Supermarket giant Tesco said today that UK like-for-like sales were up 2.5% in the seven weeks to 10 January – its slowest growth rate since the early 1990s, and well behind the 4.5% reported by Sainsbury’s last week. Tesco admitted that it was facing ‘challenging trading conditions in all of our markets’ – and although there was actually plenty to be positive about in today’s results (overseas and non-food sales, for example), the figures do suggest that its various promotions are having less impact on British shoppers than those of the other Big Four supermarkets…
Of course, it’s worth stressing that a lot of retailers would be delighted with 2.5% sales growth at the moment (particularly since Tesco, unlike some of its rivals, is comparing against an extremely strong performance last year). The British Retail Consortium said today that sales were down 3.5% across the industry last month, making it the worst December on record – so boosting sales in this climate is a pretty good effort. What’s more, Tesco’s figures would have looked much better had it not been for the pre-Christmas VAT cut, which seems to have had little impact on shoppers and apparently wiped a full percentage point off Tesco’s growth figure. And it’s still expanding: it said today it would create another 10,000 jobs in the UK this year.
Tesco looks even healthier when you take new stores and overseas business into account: in total, group sales rose by nearly 12% during the period (to record levels), thanks largely to an impressive 33% jump in international sales. Its Asian business is going great guns, with sales up 43%, while even its much-maligned US arm Fresh ’n’ Easy is apparently ‘coping well with a severe downturn’ in its local markets. Tesco’s big advantage is that its business is much more broadly-based than the other big supermarkets, so it’s less dependent on the whims of UK shoppers.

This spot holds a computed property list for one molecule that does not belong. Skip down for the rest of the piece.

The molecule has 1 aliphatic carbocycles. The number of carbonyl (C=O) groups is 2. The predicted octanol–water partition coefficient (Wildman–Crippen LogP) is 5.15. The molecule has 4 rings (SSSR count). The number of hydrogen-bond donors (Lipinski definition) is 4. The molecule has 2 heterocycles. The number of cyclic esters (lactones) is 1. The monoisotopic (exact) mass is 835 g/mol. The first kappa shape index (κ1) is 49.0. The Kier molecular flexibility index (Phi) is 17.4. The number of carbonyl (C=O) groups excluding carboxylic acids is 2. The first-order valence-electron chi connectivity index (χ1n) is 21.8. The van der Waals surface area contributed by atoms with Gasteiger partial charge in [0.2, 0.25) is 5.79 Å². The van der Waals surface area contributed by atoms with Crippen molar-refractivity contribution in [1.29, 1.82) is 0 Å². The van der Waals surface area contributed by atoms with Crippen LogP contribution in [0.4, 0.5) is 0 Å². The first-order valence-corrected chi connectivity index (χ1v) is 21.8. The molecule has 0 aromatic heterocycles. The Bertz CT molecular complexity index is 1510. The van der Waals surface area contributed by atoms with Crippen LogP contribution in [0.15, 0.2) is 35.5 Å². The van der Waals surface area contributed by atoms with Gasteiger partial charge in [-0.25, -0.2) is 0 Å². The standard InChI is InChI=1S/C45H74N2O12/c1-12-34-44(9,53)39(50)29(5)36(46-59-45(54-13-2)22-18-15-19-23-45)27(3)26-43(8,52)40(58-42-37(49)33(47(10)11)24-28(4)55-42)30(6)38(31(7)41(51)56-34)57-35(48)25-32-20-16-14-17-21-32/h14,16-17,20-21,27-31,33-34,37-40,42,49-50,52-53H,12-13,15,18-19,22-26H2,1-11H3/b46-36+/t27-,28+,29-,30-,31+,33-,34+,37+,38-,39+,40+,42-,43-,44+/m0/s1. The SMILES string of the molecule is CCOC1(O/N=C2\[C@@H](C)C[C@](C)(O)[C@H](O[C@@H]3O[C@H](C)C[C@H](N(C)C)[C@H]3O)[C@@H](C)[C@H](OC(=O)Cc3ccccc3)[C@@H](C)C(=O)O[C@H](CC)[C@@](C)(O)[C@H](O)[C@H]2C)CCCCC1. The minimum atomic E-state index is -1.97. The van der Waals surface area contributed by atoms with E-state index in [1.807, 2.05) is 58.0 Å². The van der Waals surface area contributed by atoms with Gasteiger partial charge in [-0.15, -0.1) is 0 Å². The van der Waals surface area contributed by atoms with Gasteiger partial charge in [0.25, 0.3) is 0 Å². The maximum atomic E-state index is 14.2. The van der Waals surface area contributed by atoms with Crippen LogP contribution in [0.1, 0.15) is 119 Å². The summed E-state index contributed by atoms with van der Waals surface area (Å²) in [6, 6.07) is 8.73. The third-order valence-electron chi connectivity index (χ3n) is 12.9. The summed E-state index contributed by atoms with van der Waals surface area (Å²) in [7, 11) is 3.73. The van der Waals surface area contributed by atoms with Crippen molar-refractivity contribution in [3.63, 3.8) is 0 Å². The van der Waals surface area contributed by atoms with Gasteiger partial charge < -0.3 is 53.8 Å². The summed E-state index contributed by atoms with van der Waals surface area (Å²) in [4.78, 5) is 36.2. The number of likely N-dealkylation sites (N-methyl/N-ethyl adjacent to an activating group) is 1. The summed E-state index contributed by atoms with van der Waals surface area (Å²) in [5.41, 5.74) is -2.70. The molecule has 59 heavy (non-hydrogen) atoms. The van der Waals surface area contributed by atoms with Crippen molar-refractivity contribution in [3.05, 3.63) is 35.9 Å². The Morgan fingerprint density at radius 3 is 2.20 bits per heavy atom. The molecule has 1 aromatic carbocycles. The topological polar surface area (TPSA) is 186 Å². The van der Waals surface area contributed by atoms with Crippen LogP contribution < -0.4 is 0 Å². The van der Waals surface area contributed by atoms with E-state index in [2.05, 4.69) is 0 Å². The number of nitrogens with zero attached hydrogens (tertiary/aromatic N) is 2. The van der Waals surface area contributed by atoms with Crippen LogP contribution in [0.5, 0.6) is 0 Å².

And yet... The fact remains that Tesco’s UK arm has clearly been relatively less effective than its rivals in attracting new customers. Sainsbury’s has already reported a big sales boost, Morrisons and Asda are likely to be even higher, and this week Aldi posted a 22% jump for 2008 – leaving the all-conquering Tesco at the bottom of the pile (at least in growth terms). Tesco’s new guise of ‘Britain’s Biggest Discounter’ doesn’t quite seem to be having the desired effect – and it’s also likely to have a detrimental effect on margins in the coming year.
Nonetheless, the 2.5% figure was slap-bang in the middle of analyst forecasts, and there was enough positive news to push its share price up slightly this morning. But when you’ve set yourself such high growth standards – and not been afraid to throw your weight around along the way (only yesterday a report suggested it was demanding some building contractors halved their prices) – Tesco has to expect some brickbats when times get tougher...
In today's bulletin:
Tesco finds itself in the slow lane
Brown mulls loan guarantees as downturn gets scary
Eurostar's sterling display as sales hit record level
Crispy crisis as Findus pancake
Google: search and destroy?